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Make sure to stop your vehicle in safe spot – don’t impede traffic

If you are in a collision, make sure you stop in a safe spot. Blocking traffic can cause secondary collisions.
If necessary, set warning flares or reflective triangles for at least 50 feet from your car to alert oncoming traffic to the collision, but remember, be careful when doing so.

Check yourself and passengers for injuries

The first order of business: “is anyone injured.” If someone is injured, do not move the cars. Provide assistance to the other vehicles’ passengers as soon as you are able. Find out if anyone is injured, and assess the severity of any injuries. This will make sure that you are able to give all the necessary details when calling to report the collision.

Call police

Always call the police. Give the license plate information and let them know if there are injuries or road obstructions. This is especially true if someone is injured.

Exchange and obtain information

Always obtain identifying information about the other driver, any passengers, and the other vehicle. Make sure you write the information directly from the driver’s license and insurance card (don’t take their word for it). If you can, get both home and work phone numbers. Make sure you determine who was driving and who the owner of the vehicle is. Also, write down whether the other driver or any passengers claim to have been injured. Write down any damage to the other vehicle that you believe pre-existed this collision. Note the time and weather conditions, including the conditions of the road – for example, wet, icy, or dry.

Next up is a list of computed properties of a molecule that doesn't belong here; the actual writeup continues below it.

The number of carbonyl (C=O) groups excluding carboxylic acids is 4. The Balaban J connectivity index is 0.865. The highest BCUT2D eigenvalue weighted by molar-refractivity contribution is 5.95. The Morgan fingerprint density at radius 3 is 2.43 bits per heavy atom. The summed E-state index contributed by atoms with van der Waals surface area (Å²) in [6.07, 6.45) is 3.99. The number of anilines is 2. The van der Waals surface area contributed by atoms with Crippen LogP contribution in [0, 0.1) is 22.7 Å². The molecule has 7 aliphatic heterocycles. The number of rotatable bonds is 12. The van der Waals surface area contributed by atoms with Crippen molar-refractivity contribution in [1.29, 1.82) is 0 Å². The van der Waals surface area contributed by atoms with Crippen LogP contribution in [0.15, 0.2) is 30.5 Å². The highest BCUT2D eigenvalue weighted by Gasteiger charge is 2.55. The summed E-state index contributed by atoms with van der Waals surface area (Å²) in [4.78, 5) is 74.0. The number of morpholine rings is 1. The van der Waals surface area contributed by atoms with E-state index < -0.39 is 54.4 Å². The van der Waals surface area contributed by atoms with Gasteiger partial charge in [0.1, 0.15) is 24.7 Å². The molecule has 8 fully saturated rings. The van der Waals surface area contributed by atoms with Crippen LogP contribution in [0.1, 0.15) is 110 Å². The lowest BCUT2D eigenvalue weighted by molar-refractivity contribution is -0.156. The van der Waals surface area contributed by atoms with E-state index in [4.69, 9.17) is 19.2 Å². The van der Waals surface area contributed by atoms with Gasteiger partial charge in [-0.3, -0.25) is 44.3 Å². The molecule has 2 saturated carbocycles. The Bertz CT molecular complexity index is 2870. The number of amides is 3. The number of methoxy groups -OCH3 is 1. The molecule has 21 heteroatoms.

State facts of collision but not your opinion of fault

When you discuss the collision with anyone at the collision scene, detail the facts as you know them but it’s best to avoid giving your opinion as to fault.

Look for witnesses

An independent witness is very valuable to your case, so get their information and try to ensure they will be available to give their statement to the police. Make sure you obtain each witness’s name, address, and phone number, especially if police do not arrive at the scene of the collision before the witness leaves. Ask them to put their observations in writing and provide these statements to the investigating officer. By asking them to do so right away, you are helping them preserve their recollection. Unfortunately, with the passage of time, people’s memory and perception of events may change.

Call an attorney for free advice

Most good personal injury attorneys provide free advice on the telephone or in person. Before you provide any statement to your own insurance company, or the other person’s insurance company, it is absolutely critical that you get advice from an experienced attorney. Insurance adjusters make a living by getting recorded statements over the phone that they can use against you later.

Email me at or fill out our Claim Calculator and I will email you these three articles regarding insurance company tactics which you may find interesting:

  • A CNN article which describes how insurance companies like State Farm and Allstate are saving billions of dollars by underpaying accident victims;
  • An Insurance Journal article which covers consumer group and whistle-blower allegations that insurance companies are manipulating computer claims programs they use to underpay injury claims; and
  • An internal (and formerly confidential) Allstate memo which describes their tactics to keep your settlement value as low as possible.

Disclaimer: The information contained herein is provided as a free service to consumers and does not constitute legal advice. Nothing contained herein should be relied upon as a substitute for competent legal advice from a licensed professional attorney.

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